May is blue and white. May is the month when bluebells thrust their heads above the leaf mould of an English woodland and carpet it with a hazy sea of blue. It’s when forget-me-nots flower in every vacant spot of earth, and wriggle through the cracks in paving stones. It’s when bluish-purple wisteria scrambles across old brickwork, gently waving its blooms in the light spring breeze. It’s when the sky is often reliably and cloudlessly blue on a sunny afternoon.
Ponds at Harlow Carr Gardens, Harrogate.
The River Ure at West Tanfield.
Bluebells at the bottom of the garden.
Wisteria on the wall.
A mallard at Patelety Bridge. Blue head. White tail.
May is hawthorn time. May is lilac time. May sees late-flowering wild garlic give place to bluebells . Daisies take over. White petals from pear, apple and cherry trees swirl gently to the ground. And white woolly lambs play king-of-the-castle and run races in the fields. Round here, sheep-identification markings are blue.
Dead nettles near the river.
Cherry blossom near the pond at North Stainley.
Lilac about to burst into flower.
Daisies. Of course.
There’s plenty of space for yellow too. Anyone spotted any dandelions?
William’s a London child. His commute to nursery passes railway tracks and city streets, as well as a walk through a rather nice park. The animals my grandson sees on his daily round are dogs-on-leads, cats and urban foxes.
We wanted Yorkshire to offer him something different. On his very first afternoon, we visited two-day-old lambs in the field at the end of the road, wobbly on their legs and clinging to their mothers. Later we’d visit older lambs, confidently running and jumping across a public footpath as William wandered among them.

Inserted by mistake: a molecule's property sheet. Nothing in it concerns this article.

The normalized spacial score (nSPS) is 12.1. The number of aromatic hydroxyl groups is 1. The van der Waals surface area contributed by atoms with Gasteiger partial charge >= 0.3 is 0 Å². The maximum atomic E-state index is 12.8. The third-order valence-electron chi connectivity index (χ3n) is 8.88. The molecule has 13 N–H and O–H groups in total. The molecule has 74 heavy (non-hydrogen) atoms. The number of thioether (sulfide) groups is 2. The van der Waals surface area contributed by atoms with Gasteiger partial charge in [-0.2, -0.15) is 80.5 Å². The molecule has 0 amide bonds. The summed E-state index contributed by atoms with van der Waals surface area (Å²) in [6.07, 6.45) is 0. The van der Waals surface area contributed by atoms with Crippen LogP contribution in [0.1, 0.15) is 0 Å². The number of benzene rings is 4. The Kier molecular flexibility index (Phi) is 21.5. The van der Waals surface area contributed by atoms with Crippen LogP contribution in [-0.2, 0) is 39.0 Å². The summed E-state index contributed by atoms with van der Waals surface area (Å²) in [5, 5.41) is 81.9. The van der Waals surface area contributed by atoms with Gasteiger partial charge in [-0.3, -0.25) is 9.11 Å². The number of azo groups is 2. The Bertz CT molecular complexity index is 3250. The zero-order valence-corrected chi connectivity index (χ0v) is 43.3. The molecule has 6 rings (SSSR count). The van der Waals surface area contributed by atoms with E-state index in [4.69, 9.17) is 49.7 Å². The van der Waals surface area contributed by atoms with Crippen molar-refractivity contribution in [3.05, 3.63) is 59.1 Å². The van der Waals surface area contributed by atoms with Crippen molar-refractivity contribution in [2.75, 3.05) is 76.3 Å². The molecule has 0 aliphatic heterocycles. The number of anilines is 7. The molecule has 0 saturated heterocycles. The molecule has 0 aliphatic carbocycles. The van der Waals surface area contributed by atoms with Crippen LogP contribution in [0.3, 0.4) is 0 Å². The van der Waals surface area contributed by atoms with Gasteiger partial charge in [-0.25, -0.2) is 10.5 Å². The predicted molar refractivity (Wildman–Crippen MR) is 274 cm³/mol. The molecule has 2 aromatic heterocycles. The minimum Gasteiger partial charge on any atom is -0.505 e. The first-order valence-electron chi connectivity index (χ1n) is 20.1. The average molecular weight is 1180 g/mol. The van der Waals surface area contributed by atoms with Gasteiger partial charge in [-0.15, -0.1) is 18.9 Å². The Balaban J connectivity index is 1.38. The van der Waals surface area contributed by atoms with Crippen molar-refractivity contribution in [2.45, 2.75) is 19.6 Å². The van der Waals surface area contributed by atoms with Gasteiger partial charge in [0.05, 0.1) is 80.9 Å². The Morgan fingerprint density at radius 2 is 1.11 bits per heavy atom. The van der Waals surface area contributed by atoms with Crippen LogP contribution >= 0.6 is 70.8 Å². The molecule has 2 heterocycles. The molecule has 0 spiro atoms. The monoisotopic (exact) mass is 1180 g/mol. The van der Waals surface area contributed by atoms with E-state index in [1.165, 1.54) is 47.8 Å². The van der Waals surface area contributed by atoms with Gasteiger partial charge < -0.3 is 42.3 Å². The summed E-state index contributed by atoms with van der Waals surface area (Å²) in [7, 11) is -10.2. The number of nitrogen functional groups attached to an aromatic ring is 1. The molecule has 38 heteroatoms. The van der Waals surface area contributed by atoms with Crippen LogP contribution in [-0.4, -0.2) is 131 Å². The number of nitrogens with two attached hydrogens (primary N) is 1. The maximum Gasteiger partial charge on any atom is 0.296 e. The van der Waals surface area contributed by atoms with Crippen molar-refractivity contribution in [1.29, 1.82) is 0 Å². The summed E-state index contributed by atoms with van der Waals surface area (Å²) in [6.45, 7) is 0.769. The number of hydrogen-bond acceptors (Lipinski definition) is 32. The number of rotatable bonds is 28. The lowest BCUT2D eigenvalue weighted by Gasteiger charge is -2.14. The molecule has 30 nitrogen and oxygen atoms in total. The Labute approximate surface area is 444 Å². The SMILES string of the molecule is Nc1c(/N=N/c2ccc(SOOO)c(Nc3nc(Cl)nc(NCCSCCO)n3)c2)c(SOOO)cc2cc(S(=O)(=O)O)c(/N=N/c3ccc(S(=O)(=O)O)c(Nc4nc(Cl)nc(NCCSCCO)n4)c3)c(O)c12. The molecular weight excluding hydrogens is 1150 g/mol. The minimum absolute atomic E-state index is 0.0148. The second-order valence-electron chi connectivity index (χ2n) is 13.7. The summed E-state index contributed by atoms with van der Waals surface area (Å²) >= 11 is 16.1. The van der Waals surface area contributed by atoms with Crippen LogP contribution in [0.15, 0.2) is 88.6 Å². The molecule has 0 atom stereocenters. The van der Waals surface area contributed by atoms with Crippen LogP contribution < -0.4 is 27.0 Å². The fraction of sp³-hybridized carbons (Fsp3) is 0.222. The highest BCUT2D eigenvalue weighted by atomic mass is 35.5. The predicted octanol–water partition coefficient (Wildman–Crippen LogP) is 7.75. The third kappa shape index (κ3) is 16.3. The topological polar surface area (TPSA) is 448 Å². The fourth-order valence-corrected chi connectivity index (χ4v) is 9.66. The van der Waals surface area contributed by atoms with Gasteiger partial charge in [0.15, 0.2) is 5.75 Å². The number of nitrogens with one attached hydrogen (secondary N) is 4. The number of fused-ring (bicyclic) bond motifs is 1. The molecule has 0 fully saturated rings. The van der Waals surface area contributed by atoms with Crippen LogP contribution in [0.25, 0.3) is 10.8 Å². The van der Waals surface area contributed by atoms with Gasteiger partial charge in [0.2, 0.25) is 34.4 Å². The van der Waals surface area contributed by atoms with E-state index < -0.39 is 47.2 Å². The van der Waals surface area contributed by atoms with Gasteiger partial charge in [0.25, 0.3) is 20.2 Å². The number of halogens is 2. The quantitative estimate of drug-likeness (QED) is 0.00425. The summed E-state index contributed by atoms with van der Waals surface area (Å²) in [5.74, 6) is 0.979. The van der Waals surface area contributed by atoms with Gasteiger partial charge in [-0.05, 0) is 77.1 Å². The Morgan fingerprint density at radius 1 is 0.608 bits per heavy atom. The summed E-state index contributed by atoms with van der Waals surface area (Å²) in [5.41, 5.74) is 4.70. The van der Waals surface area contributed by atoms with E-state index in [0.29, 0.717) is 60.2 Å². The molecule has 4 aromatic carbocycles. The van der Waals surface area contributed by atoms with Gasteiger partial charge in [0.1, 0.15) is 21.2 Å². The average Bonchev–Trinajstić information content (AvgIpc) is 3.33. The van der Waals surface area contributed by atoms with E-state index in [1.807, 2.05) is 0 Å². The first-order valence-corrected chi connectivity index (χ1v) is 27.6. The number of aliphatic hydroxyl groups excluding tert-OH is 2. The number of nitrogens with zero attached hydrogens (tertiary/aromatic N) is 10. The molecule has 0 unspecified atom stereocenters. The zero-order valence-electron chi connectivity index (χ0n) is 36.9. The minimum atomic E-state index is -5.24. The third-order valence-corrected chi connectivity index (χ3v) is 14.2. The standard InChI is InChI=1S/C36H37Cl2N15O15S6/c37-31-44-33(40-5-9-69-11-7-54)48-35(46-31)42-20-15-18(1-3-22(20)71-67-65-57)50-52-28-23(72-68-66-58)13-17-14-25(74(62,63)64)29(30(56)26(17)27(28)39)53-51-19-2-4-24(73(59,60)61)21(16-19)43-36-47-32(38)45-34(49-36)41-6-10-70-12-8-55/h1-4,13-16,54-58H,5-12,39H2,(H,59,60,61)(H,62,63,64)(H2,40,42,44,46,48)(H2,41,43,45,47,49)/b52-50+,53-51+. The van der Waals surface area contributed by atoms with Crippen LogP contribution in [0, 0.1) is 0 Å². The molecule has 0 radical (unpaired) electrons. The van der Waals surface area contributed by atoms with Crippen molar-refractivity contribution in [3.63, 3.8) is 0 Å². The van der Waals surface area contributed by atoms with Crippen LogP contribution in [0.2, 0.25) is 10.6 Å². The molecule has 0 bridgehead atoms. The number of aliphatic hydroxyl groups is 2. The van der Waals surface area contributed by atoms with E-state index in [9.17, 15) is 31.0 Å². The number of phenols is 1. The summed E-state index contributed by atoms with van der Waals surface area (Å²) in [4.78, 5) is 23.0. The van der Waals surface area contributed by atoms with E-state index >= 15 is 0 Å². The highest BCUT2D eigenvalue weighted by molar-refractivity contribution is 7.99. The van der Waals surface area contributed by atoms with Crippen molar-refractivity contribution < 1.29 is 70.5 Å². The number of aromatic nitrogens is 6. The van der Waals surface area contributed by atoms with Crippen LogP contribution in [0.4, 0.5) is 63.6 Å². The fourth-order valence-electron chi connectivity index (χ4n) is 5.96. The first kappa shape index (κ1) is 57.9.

Then it was off to the duck pond. Two Mrs. Moorhens had a chick each, so light that even pond weed could bear their weight: were they walking on water? Mrs. Mallard had eight balls of fluff scuttling from land to pond to rushes – constantly on the move.
The next morning, good friends Gill and David invited us over. There were puppies to pet, dogs and a cat to stroke. And then there was Reggie, their grandson’s very own Thelwell pony. Reggie turned out to be far too scary to ride, but perfectly good to take for a walk.
Then William was put to work, collecting eggs. He didn’t break very many as he dropped them none too gently into his collecting basket. Afterwards he fed the hens. And we went home for scrambled eggs on toast. Thank you William. Thank you Gill, David and the hens.
William’s collecting eggs….
…. and feeding the hens.
Late one afternoon, William and I went for a walk in the woods and saw rabbits, a dozen or more, grazing the grass on the other side of the fence.
I wonder if it was one of them who left the chocolate eggs that William found in the garden when he went hunting for them on Easter Sunday?